Harley-Davidson, which still makes motorcycles, sold all of 387 LiveWires last year, its expensive all-electric offering, according to Bloomberg. It’s a figure that I almost can’t believe given that Harley aspires to sell tens of thousands of LiveWires, and it’s been out for a few years now. In other news, Harley said Wednesday that North America sales in the first quarter were down five percent.
Harley blamed supply chain issues, even while sales in Europe were up 28 percent compared to the first three months of last year, probably in large part due to a deal to reduce Trump-era tariffs last fall. Meanwhile, sales in Asia were up 16 percent, and in Latin America sales were up 13 percent, in what seems like the opposite results of what Harley CEO Jochen Zeitz wants, which is bigger sales at home.
Still, Harley did just fine overall. From Bloomberg:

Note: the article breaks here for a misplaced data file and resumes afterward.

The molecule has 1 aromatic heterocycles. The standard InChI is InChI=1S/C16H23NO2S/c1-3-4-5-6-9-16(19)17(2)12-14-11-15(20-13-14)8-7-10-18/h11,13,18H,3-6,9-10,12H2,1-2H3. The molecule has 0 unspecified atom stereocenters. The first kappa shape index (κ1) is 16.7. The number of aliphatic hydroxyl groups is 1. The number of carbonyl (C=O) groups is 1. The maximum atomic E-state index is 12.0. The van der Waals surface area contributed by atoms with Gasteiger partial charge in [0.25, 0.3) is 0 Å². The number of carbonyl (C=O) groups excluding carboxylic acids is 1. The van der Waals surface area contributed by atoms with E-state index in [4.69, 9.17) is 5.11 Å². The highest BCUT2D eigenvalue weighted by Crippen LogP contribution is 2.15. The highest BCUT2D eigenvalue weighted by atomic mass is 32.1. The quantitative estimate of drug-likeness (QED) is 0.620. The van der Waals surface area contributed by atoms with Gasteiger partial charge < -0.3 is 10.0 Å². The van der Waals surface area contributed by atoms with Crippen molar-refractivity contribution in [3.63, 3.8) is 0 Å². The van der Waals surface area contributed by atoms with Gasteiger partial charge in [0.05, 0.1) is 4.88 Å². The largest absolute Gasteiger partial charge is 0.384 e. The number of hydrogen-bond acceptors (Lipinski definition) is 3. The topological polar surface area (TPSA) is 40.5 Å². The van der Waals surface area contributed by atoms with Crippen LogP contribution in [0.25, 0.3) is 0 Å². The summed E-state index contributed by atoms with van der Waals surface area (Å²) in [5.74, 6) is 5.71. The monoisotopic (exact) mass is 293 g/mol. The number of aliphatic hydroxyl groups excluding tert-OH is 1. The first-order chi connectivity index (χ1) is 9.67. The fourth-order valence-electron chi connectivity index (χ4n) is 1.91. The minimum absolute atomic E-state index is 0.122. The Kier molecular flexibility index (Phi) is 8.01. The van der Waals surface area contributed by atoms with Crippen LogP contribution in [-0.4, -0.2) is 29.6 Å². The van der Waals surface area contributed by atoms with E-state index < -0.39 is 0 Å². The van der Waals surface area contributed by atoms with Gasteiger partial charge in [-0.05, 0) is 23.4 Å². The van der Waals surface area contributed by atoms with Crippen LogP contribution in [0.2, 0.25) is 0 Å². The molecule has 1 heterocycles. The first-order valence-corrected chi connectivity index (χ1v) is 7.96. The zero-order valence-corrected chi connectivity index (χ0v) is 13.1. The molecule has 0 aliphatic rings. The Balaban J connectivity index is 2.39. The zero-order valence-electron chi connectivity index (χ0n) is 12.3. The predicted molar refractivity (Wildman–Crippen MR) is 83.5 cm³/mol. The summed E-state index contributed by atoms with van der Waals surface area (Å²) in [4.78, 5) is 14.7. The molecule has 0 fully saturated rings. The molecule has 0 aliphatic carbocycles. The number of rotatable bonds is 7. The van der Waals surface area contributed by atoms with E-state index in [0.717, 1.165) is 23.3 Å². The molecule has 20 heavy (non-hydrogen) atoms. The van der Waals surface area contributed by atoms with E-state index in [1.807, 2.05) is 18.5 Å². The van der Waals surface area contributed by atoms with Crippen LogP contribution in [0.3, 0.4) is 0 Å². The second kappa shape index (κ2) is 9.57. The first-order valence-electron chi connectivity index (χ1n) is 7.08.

The Milwaukee-based company posted earnings of $1.45 a share, excluding some items, slightly beating the $1.44 per share average of analysts’ estimates compiled by Bloomberg. Revenue from motorcycles and related products rose to $1.5 billion, Harley said Wednesday, above the $1.3 billion forecast by analysts.
Harley left intact a previous full-year forecast for 5% to 10% revenue growth and operating margins of 11% to 12%, saying achieving those targets assumes logistics and chip supplies improve in the second half.
“Our teams continue to work through the impact of the ongoing global supply chain disruption, and despite the challenging macro environment, we are optimistic for improvements in the second half of the year,” the company said in a statement.
Our own Bradley Brownell recently bought a LiveWire, which is a good if overly-expensive motorcycle, which is probably why sales are garbage. Harley is also in the midst of spinning off LiveWire to get in on Wall Street’s EV hype, a plan which I’m pretty skeptical of, but good luck. Harley said Wednesday that that plan is “on track to close in mid-2022,” so still a work in progress, like Harley itself. Harley is either the most interesting automaker/motorcycle maker in the world right now or possibly the least, given that it is slowly dying and aspires, these days, to mostly cash in on its legacy. That is fine short-term, but long-term Harley has a lot of work to do.